What do you get by marrying an asthma inhaler to a wireless monitor and a smartphone app? Plenty, says David Van Sickle, a medical anthropologist who specialises in respiratory disease. In 2011, Van Sickle created a spinoff called Propeller Health while he was working on respiratory disease prevention at UW Health in Madison.
Van Sickle arrived at UW–Madison in 2006 with a grant to pursue what he calls “high-risk, high-reward technologies to better understand how we could monitor and intervene to help people and communities better manage the burden of asthma and COPD,” (chronic obstructive pulmonary disease, or emphysema).
In the United States, he adds, the direct and indirect costs of asthma are estimated at $56 billion.
Both asthma and COPD “are characterised by a persistent gap in what we should be able to achieve and what we have accomplished,” Van Sickle says. “We have a lot of effective therapies that are not being used, either at all, or to best effect.”
Propeller Health makes an add-on device for inhalers that communicates with a smartphone that records the use of routine preventative medicines and “rescue” medications intended to open constricted airways.
This gives the patient useful information on their smartphone or website about whether routine meds are being taken as scheduled, and it shows them patterns that trigger the need for rescue medicines.
“Over time, we learn when and where you need your rescue inhaler, and so we’re able to teach people something they may not understand: ‘When you are wheezing, it’s often high humidity and you are at work.’ With this information, you can take steps to avoid those exposures.”
To date, Propeller has raised $45.5 million in investment funding. It has 65 full-time employees, including about 40 in Madison and the rest in San Francisco. About one-quarter of the employees are UW–Madison alumni, largely from the Department of Computer Sciences and the Wisconsin School of Business. About 10,000 people are using the system in the United States, says Van Sickle, and the company is expanding into Canada and Europe.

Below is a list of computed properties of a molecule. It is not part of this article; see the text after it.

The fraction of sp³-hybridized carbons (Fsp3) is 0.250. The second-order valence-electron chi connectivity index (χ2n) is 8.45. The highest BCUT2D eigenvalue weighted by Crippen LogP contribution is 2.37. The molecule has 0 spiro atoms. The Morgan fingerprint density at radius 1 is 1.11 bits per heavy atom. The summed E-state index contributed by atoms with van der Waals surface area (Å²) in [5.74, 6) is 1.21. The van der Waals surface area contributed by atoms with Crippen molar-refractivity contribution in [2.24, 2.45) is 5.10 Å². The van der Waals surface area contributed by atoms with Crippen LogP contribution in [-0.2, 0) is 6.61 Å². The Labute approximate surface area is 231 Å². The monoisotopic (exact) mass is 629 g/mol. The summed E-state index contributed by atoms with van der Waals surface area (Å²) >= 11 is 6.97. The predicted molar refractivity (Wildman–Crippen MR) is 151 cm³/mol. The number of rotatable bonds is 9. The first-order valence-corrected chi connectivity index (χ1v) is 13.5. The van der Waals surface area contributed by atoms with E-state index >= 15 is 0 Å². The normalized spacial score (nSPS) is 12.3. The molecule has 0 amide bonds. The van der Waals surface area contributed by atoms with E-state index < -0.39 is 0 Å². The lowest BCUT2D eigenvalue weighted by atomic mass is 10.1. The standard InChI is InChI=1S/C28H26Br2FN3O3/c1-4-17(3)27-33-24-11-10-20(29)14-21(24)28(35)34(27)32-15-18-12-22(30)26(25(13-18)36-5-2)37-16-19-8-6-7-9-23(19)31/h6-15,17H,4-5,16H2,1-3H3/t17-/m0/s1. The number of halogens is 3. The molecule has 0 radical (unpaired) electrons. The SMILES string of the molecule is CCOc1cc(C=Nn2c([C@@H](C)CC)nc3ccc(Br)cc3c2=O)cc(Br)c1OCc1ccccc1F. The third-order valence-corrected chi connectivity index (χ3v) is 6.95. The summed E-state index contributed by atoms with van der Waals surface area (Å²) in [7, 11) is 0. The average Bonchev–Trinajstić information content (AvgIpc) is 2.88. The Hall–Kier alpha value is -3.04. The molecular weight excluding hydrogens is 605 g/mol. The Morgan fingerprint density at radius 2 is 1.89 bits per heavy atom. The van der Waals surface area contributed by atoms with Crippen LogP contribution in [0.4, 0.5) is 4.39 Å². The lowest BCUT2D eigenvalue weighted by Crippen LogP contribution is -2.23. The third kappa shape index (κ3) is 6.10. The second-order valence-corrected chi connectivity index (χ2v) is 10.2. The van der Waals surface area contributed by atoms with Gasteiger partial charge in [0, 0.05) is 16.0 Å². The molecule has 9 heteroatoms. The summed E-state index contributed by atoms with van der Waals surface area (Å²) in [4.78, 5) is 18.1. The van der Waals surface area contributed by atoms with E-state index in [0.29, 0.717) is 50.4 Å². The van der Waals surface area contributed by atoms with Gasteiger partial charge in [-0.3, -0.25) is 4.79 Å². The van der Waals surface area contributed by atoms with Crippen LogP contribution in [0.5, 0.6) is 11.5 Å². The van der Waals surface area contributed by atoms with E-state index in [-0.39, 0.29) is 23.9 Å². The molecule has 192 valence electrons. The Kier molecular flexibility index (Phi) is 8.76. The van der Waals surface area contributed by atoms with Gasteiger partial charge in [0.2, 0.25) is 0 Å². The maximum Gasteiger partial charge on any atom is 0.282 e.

Generally, the Propeller Health system is purchased by health plans or provider systems, which make it available to patients, often through a primary care doctor. “Generally, these organisations are at economic risk for the patient outcome,” Van Sickle says. “If you are a health insurance company, you are frustrated at having to pay for asthma attacks and emergency room visits that are preventable with current therapy.”
Ironically, Propeller is succeeding by doing something that can be forgotten in the rush to create better treatments. The company is “not trying to invent radical new therapies, but to make better use of the tools that we already know will work to help get the condition under control,” Van Sickle says, “so people are less impaired and have less risk of flare-ups because they are managing the underlying disease and thus preventing symptoms. By reminding and encouraging people to use the daily therapies, our research shows that this has a big impact on driving down the frequency of exacerbations and use of rescue medicines.”
Propeller has two other related roles. Van Sickle, who trained as a medical anthropologist, came to UW–Madison from the Centers for Disease Control and Prevention, where he specialised in the epidemiology of disease. With its ability to monitor the use of both daily preventive and rescue medications, Propeller “can contribute information to clinical trials of all shapes and sizes,” he says.
A summary screen shows all of a particular physician’s patients at once, “so you can quickly identify patients who would benefit from a phone call, an adjustment to medication or an exam,” Van Sickle says.
The same system can be used to monitor COPD, helping patients avoid situations — like polluted air — that further impair their lung function, Van Sickle says. “COPD is heading toward being a leading killer around the world; it’s one of the few conditions where the trend is going in the wrong direction.”
Even amid ongoing uncertainty about the future of health insurance, Van Sickle sees a role for a system that optimises the use of resources. “From our perspective, regardless of what happens with health care, as long as we can deliver better outcomes and lower costs, we have a compelling business model.
“Asthma causes about 4,000 deaths per year in the United States, and the consensus is that virtually every one is preventable with appropriate treatment,” Van Sickle says. “Yet there are hundreds of thousands of hospitalisations, and millions of ER visits. These are treatment failures that should never occur.”